Star Trek: Deep Space Nine (1998) – Covenant, and It’s Only a Paper Moon

Station log: stardate unknown

Rene Echevarria pens this Kira (Nana Visitor) episode that first aired on 25 November, 1998.

Colonel Kira Nerys is kidnapped by a cult that worships the Pah-wraiths. She is taken to the previously abandoned sister station of Deep Space Nine, Empok Nor. And on arrival she finds that their leader is Gul Dukat (Marc Alaimo)!

Pah-wraiths and Dukat, you just know that this isn’t going to play out well for anybody, and specifically Kira. She thinks Dukat has become completely insane, while he claims he is their Emissary – a frightening mirror image of Sisko (Avery Brooks).

The episode explores belief systems, forgiveness, and shows the fine line walk between cult and religion. And of course, Dukat would be at the center of it, and, of course, he’s not being as completely honest with everything as he should be… even if he is impassioned in his role to the point of murder.

Will Kira be able to stop him and reveal Dukat’s duplicity and evil, or will the cult continue to believe? And will they go Jonestown to do it?

And Odo (Rene Auberjonois) and Kira’s relationship continues to develop. It’s a nice, gentle thing, and while I’m not sure how I feel about it (I know the actors didn’t care for it) it’s interesting to see both of them in something that doesn’t cause them pain, and brings them both joy.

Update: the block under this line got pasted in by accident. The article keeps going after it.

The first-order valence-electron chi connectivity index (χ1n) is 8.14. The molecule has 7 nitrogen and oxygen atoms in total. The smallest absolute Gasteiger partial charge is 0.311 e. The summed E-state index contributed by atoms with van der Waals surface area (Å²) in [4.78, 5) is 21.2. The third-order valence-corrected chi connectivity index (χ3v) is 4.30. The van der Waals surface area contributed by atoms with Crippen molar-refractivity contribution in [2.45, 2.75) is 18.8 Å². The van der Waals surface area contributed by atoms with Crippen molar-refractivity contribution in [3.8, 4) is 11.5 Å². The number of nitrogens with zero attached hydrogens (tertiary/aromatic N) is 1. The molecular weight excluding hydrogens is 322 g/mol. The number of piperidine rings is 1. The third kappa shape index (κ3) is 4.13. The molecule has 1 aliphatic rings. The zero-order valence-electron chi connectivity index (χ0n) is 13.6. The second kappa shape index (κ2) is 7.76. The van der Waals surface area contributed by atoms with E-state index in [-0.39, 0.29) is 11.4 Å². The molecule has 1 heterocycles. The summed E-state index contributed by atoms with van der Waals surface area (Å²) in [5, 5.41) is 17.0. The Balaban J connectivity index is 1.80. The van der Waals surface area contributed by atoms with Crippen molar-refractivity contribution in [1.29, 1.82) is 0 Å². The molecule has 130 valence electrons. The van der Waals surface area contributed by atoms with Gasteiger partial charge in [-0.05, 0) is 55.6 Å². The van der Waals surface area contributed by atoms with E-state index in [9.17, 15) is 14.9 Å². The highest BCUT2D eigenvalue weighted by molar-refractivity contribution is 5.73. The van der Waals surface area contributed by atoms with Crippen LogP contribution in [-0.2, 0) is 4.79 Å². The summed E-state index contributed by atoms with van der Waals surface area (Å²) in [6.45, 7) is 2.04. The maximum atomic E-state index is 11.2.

Between this and the next episode, the U.S.S. Enterprise returned to the big screen with Star Trek: Insurrection which debuted on 11 December, 1998.


Station log: stardate unknown

Ronald D. Moore pens this brilliant Nog (Aron Eisenberg) episode from a story by David Mack and John J. Ordover. It first aired on 30 December, 1998.

The young Ferengi officer returns to the station for the first time since the events on AR-558 (a couple of episodes back), where he lost his leg in the battle. He’s unsure of what to do, or how to even live his life. He’s disabled and trying to find out how he fits now.

When he realizes he can’t deal with it, and not even sure he wishes to live, he takes refuge in the Vic Fontaine (James Darren) holosuite program. He loses himself in helping the crooner, and slowly begins to recuperate, but in the end, Vic has to rip the bandaid off and send Nog back to the 24th century, despite the living Vic has been able to do with the program running all the time.

It’s a solid episode about fear, survival, and pain. It’s well written, and solidly acted, Nog needed this episode, and it is fantastic.

The Human Adventure continues next week with Star Trek: Deep Space Nine – The Complete Series on DVD from Paramount Canada.

Boldly go…





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